Boko Haram proposes cease-fire; ...calls for peace talks in Saudi Arabia; ...picks Buhari as mediator

The violent Islamic sect, Boko Haram, on Thursday indicated its readiness  to end its  campaign of  violence but on the conditions that ex-Borno State Governor Modu Sheriff  was arrested and peace talks held in Saudi Arabia.

Leadership of Jama’atul Ahlis Sunnah Lidda’awati Wal Jihad, also called Boko Haram, has named the former Head of State and presidential candidate of Congress for Progressive Change, CPC, General Muhammadu Buhari (rtd), among six prominent northerners, to mediate between the group and the Federal Government.

The Federal Government in a statement by Dr. Reuben Abati, Presidential Spokesman, Thursday, welcomed the move.

Spokesman of the group, Abu Mohammed Ibn Abdulazeez, who doubles as the Second-in-Command (Amir) to their leader, Imam Abubakar Shekau, made the group’s intention known in a tele-conference with journalists in Maiduguri, Thursday.

Abdulazeez said other people, who could mediate with the government if its conditions were met, include Dr. Shettima Ali Monguno, former Yobe State governor, Bukar Abba Ibrahim, Ambassador Gaji Galtimari and Hajia Aisha Wakil and her husband, Alkali Wakil.

Dialogue venue
He insisted, however, that such dialogue must not take place in Nigeria, but Saudi Arabia.
According to him, the choice of Saudi Arabia was informed by the insincerity of the Nigeria government for dialogue and its betrayal in the past.

Abdulazeez insisted that for the group to ceasefire completely, the government must not only apprehend, but prosecute Senator Modu Sheriff according to the laws of the land as well as compensate members of the group and rebuild their places of worship destroyed during 2009 uprising, which led to the alleged murder of their leader, Mohammed Yusuf.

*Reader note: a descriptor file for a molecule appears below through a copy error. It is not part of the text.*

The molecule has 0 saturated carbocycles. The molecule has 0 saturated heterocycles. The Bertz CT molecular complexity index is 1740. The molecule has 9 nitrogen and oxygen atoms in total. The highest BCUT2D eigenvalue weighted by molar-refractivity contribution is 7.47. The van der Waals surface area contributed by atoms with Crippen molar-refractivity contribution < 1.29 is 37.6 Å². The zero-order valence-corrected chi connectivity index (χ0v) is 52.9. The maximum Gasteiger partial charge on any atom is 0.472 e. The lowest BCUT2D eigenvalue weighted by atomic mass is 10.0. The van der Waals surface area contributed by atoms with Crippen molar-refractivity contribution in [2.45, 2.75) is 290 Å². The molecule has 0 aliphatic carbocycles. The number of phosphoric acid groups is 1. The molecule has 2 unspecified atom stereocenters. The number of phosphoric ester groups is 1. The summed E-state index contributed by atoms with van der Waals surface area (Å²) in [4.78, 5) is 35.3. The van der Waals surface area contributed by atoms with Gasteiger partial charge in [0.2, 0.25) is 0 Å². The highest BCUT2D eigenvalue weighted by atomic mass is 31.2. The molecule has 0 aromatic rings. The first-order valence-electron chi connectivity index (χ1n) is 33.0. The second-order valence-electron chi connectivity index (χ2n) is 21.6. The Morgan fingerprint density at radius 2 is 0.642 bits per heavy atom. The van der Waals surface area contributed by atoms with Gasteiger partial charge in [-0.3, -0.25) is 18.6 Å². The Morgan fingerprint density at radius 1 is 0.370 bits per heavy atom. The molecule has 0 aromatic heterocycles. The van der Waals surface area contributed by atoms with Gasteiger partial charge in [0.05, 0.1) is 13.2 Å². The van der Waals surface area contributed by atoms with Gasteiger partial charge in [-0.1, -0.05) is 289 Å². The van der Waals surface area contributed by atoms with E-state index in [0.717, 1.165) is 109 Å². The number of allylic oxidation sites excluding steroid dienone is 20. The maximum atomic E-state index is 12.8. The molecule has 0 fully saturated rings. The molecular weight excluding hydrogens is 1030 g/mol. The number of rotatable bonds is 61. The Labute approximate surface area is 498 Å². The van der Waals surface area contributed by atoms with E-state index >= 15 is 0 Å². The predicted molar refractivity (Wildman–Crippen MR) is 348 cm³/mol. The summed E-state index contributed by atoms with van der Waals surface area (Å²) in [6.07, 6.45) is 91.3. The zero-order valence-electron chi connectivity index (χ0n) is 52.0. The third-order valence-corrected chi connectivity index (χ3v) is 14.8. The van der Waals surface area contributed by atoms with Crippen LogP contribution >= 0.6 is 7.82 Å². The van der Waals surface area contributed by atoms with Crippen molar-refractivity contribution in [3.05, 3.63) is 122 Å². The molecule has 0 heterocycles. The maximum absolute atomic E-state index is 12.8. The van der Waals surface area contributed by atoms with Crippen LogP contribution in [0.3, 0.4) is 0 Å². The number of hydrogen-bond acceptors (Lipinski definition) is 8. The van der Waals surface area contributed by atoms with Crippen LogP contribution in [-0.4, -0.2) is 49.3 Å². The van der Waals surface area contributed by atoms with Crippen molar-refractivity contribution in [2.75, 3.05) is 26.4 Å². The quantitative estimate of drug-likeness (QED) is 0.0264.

Conditions for ceasefire
The Boko Haram spokesman further stressed that, all their members, who were arrested and are under the custody of security agencies must be released immediately, just as their wives and children who were displaced following the crises should be rehabilitated into the society to allow room for the much talked about dialogue with the Federal Government.


Commenting on the series of recent killings and destruction of property in Maiduguri, Abu Abdulazeez dissociated Boko Haram from the action, saying such attacks were not only politically-motivated, but carried out by those seeking power in the Borno Emirate council or in government.

He stressed that recent killings and destructions in Maiduguri were against the ideology of the sect, which he said was fighting the cause of Allah.

Abdulazeez also said the burning of old and newly-constructed primary schools witnessed across the state were not carried out by the sect, insisting that they were perpetrated by aggrieved politicians who were denied contracts by the state government.

Last February, the group had also nominated Monguno, Bukar Ibrahim, Aisha Wakil and Jinadu Idris as part of a team to mediate between it and the Federal Government, but the negotiation never got off.